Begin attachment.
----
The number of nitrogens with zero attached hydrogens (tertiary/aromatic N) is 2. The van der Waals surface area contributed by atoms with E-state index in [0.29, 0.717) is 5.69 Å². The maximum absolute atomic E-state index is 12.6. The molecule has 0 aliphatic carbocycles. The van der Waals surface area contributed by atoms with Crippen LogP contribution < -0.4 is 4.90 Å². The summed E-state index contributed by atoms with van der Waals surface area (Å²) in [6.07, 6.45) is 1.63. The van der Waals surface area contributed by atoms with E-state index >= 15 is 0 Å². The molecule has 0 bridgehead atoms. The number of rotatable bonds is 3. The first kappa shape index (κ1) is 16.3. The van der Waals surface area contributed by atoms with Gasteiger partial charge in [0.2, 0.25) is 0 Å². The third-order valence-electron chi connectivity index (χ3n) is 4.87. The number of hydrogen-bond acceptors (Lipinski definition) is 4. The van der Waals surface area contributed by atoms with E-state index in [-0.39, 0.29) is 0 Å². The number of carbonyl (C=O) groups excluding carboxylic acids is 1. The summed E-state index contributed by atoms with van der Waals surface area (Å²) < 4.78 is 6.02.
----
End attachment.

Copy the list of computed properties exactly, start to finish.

The number of nitrogens with zero attached hydrogens (tertiary/aromatic N) is 2. The van der Waals surface area contributed by atoms with E-state index in [0.29, 0.717) is 5.69 Å². The maximum absolute atomic E-state index is 12.6. The molecule has 0 aliphatic carbocycles. The van der Waals surface area contributed by atoms with Crippen LogP contribution < -0.4 is 4.90 Å². The summed E-state index contributed by atoms with van der Waals surface area (Å²) in [6.07, 6.45) is 1.63. The van der Waals surface area contributed by atoms with E-state index >= 15 is 0 Å². The molecule has 0 bridgehead atoms. The number of rotatable bonds is 3. The first kappa shape index (κ1) is 16.3. The van der Waals surface area contributed by atoms with Gasteiger partial charge in [0.2, 0.25) is 0 Å². The third-order valence-electron chi connectivity index (χ3n) is 4.87. The number of hydrogen-bond acceptors (Lipinski definition) is 4. The van der Waals surface area contributed by atoms with E-state index in [-0.39, 0.29) is 0 Å². The number of carbonyl (C=O) groups excluding carboxylic acids is 1. The summed E-state index contributed by atoms with van der Waals surface area (Å²) < 4.78 is 6.02.